> [7:48] TSA agent explains that the quicker he moves me through the security line, the quicker he can arrest me
> [7:49] TSA agent threatens to arrest me, thereby impersonating a law enforcement officer (a crime):
> Me: You are not a law enforcement officer, sir, you personally cannot arrest me.”
> Him: Oh, but I am a federal officer and I do have enough authority in here-
> Me: You do not have the authority to arrest me.
> Me: I know the law.
> Him: (sarcastically) Oh, are you a lawyer?
> Me: I am not a lawyer but I know my rights.
> Him: (sarcastically) Oh.
> [8:11] TSA agent says “If you try to take photographs of anything or of our equipment or any imagers or whatever, then I will stop you.” I reply, “Well, you don’t have the legal authority to do that.”
> [8:32] TSA agent confirms that the back of my shirt is the same as the front.
> [8:40] TSA agent decides to move me through the security line.
> [9:00] TSA agent is indecisive about moving me through the line so I politely wait.
> [9:28] TSA agent leaves, leaves me with TSA agent 2
> [9:47] TSA agent 2 starts blocking my camera with his hand I try to explain that he legally cannot do that, to no avail
> [9:57] TSA agent 2 is visible
> [10:37] TSA agent 3 appears (camera is too low to see his face), but this agent is merely curious to know my name and is not confrontational. I politely decline to identify myself, and he is understanding and leaves me alone.
> [12:24] I’m still detained, waiting for the Port of Seattle police to arrive, TSA agent 2’s face is briefly visible in the video
> [13:32] I say “There they are” to the camera, meaning I can see the Port of Seattle police approaching the security checkpoint (not visible in the video yet)
> [13:39] I’m greeted by the [__Port of Seattle Police__](http://photographyisnotacrime.com/wp-content/uploads/2013/01/s2N10.png)
> [13:44] Port of Seattle police officer speaks to me and is visible in the video
> [13:58] Officer sees that I am recording, and asks if I am going to post the video to the internet. I explain that the video is streaming live to the internet and that I cannot delete the video from my phone.
> [14:16] I state my intention to fully comply with the TSA screening process. The officer asks that I state to the camera that I will comply with the TSA screening process, I do so.
> [14:47] The officer asks that I stop recording.
> [14:49] I decline to the officer.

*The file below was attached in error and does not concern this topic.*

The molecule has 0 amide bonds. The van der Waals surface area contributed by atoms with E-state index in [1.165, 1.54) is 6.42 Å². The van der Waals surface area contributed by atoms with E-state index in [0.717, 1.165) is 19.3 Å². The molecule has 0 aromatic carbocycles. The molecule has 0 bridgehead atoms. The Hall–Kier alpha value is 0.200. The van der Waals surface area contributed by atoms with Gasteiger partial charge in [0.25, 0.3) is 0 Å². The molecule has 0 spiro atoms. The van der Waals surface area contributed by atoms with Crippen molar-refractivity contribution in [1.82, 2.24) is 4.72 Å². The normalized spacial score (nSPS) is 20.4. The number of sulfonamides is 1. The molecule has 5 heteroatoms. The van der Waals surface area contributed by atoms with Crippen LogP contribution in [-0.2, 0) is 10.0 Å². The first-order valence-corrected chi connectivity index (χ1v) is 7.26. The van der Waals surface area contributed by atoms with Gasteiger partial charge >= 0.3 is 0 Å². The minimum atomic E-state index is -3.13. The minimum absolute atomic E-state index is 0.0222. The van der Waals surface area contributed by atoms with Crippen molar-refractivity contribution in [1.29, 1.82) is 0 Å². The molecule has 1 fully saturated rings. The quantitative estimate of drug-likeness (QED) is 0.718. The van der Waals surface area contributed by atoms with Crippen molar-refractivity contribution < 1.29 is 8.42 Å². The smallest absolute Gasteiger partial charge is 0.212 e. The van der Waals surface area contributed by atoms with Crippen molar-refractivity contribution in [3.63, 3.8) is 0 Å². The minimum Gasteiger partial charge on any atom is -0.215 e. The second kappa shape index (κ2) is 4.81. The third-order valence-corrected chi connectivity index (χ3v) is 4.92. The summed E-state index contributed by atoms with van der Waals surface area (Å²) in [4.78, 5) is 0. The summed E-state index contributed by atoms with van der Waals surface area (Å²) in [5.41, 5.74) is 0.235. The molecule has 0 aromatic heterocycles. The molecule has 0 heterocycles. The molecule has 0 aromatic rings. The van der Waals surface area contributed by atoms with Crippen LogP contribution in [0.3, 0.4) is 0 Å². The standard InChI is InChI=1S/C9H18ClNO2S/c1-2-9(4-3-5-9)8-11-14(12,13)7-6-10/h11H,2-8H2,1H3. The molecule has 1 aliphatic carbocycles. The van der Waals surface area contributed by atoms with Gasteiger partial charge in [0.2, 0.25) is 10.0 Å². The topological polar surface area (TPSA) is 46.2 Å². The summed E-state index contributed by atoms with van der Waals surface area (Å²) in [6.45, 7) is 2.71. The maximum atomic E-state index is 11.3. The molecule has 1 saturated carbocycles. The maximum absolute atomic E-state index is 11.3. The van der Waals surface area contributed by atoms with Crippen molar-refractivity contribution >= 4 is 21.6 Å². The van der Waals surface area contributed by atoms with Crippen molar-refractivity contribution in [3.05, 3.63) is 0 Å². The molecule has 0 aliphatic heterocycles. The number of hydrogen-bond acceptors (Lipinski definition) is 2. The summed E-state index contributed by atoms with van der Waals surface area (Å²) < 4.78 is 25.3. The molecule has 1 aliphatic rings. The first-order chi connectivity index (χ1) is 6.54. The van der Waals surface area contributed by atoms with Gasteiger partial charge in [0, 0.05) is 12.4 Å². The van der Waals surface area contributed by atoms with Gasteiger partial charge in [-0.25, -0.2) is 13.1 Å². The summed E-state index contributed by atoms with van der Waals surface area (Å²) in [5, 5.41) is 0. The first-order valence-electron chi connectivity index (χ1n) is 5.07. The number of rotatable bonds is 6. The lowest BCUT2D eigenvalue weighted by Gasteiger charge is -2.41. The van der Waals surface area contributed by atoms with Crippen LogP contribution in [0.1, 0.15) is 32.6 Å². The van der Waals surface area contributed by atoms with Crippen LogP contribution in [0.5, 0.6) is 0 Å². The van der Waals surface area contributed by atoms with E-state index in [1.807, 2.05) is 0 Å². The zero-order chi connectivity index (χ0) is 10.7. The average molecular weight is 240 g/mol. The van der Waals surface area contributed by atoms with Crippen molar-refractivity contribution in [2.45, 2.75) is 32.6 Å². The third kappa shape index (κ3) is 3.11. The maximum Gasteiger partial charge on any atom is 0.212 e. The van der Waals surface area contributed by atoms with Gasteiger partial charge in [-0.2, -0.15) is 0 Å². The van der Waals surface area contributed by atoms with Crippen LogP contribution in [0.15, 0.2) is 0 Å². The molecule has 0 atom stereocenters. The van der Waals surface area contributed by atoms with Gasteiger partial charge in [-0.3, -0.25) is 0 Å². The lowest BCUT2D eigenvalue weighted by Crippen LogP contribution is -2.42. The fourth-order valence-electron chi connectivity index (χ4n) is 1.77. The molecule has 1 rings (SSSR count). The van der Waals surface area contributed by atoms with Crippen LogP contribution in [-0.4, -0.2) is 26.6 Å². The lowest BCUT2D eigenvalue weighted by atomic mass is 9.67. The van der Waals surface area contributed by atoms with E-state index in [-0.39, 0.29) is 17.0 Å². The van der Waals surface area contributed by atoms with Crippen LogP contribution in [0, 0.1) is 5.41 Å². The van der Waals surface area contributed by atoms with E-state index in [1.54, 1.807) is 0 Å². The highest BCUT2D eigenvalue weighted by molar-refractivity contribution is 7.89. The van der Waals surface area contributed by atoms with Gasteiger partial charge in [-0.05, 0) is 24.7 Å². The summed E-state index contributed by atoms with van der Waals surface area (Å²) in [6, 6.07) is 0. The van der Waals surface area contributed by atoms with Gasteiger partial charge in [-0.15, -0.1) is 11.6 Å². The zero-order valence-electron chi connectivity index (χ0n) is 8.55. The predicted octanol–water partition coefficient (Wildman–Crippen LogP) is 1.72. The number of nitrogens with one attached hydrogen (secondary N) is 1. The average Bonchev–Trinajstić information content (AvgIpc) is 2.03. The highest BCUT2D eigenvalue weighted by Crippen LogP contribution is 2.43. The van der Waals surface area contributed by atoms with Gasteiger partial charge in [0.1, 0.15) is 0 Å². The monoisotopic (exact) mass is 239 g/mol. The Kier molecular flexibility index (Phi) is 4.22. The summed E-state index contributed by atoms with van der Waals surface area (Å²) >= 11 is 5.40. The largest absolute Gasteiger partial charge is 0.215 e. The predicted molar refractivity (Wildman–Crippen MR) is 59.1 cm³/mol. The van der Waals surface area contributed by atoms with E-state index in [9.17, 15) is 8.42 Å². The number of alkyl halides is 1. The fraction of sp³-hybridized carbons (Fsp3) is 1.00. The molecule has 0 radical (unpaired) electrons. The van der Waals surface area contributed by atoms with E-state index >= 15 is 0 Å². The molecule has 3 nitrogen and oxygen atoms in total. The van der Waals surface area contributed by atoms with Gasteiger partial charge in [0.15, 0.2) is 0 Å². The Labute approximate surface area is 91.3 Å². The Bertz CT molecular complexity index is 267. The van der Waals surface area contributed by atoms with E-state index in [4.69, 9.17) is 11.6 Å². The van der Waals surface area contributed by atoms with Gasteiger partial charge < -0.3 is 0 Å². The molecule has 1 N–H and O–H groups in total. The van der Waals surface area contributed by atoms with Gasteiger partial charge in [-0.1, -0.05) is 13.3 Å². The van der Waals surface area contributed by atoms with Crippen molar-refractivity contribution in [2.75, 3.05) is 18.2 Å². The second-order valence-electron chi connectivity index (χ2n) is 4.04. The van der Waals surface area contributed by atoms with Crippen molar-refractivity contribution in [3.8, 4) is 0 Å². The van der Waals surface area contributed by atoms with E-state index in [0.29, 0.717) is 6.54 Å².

> [14:58] The officer states he does not know TSA procedure on filming.
> [15:00] I state that I have TSA recording policy in my pocket.
> [15:14] I hand the printout of TSA policy to TSA agent, which he reads.
> [15:34] TSA agent claims that “my purpose is disruptive.”
> [15:36] I disagree.
> [15:38] TSA agent berates me and expresses his distaste for the content of my shirt. He’s permitted to his opinion.
> [15:56] TSA agent tells me that he will make sure that I take off my shirt before I go into the checkpoint. I remind him that that’s where he starts violating my rights.
> [16:00] Port of Seattle police is seen in the background photographing/filming me. This is their right and I do not mind.
> [16:04] I give TSA agent a quick lesson on the first amendment.
> [16:16] TSA agent claims I am causing a disturbance by “just being here.”
> [16:19] I point out that the “disturbance” only started when TSA agent initially confronted me. During this time TSA agent requests my boarding pass. I comply.
> [16:47] TSA agent says “We’ll let the airline handle it” after determining that I am flying Delta.
> [16:56] I inform to the TSA agent that I never intended to wear my shirt on the aircraft (which is true, airlines are private companies and I did not intend to wear a potentially offensive shirt on board)
> [17:06] I explain that there is a difference between the checkpoint being public property and the airplanes (owned by the airlines) being private property.
> [17:12] TSA agent calls me a smartass.
> [17:30] I’m still detained before the security checkpoint. 4 Port of Seattle police officers are conferring near the initial security line.
> [18:07] TSA agent claims he has the right to block my camera and starts doing so
> [18:12] I cite Fordyce v City of Seattle, (9th circuit, 1995) and am ignored
> [18:45] I state TSA agent’s name to the camera, “Raymond D Evans” (which is what was displayed on his badge, but not legible in the video)
> [18:55] TSA agent asks to see my driver’s license. I remind the TSA agent that I have already given him my ID and I will not provide him a second form of identification. TSA agent asks a second time, I still decline.